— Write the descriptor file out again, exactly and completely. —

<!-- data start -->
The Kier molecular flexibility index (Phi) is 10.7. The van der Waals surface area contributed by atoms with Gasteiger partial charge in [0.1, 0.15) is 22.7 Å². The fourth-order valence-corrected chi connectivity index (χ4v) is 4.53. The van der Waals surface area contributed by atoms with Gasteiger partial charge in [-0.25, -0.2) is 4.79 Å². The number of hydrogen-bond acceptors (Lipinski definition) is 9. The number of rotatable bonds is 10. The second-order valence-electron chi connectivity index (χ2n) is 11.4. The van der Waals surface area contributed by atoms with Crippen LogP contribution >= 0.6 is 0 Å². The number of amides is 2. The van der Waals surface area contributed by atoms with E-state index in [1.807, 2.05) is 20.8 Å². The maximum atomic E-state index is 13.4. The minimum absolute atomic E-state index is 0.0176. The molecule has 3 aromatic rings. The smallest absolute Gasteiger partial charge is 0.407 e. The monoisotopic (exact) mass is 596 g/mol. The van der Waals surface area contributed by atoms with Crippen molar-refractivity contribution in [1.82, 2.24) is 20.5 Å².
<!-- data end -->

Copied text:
The Kier molecular flexibility index (Phi) is 10.7. The van der Waals surface area contributed by atoms with Gasteiger partial charge in [0.1, 0.15) is 22.7 Å². The fourth-order valence-corrected chi connectivity index (χ4v) is 4.53. The van der Waals surface area contributed by atoms with Gasteiger partial charge in [-0.25, -0.2) is 4.79 Å². The number of hydrogen-bond acceptors (Lipinski definition) is 9. The number of rotatable bonds is 10. The second-order valence-electron chi connectivity index (χ2n) is 11.4. The van der Waals surface area contributed by atoms with Crippen LogP contribution >= 0.6 is 0 Å². The number of amides is 2. The van der Waals surface area contributed by atoms with E-state index in [1.807, 2.05) is 20.8 Å². The maximum atomic E-state index is 13.4. The minimum absolute atomic E-state index is 0.0176. The molecule has 3 aromatic rings. The smallest absolute Gasteiger partial charge is 0.407 e. The monoisotopic (exact) mass is 596 g/mol. The van der Waals surface area contributed by atoms with Crippen molar-refractivity contribution in [1.82, 2.24) is 20.5 Å².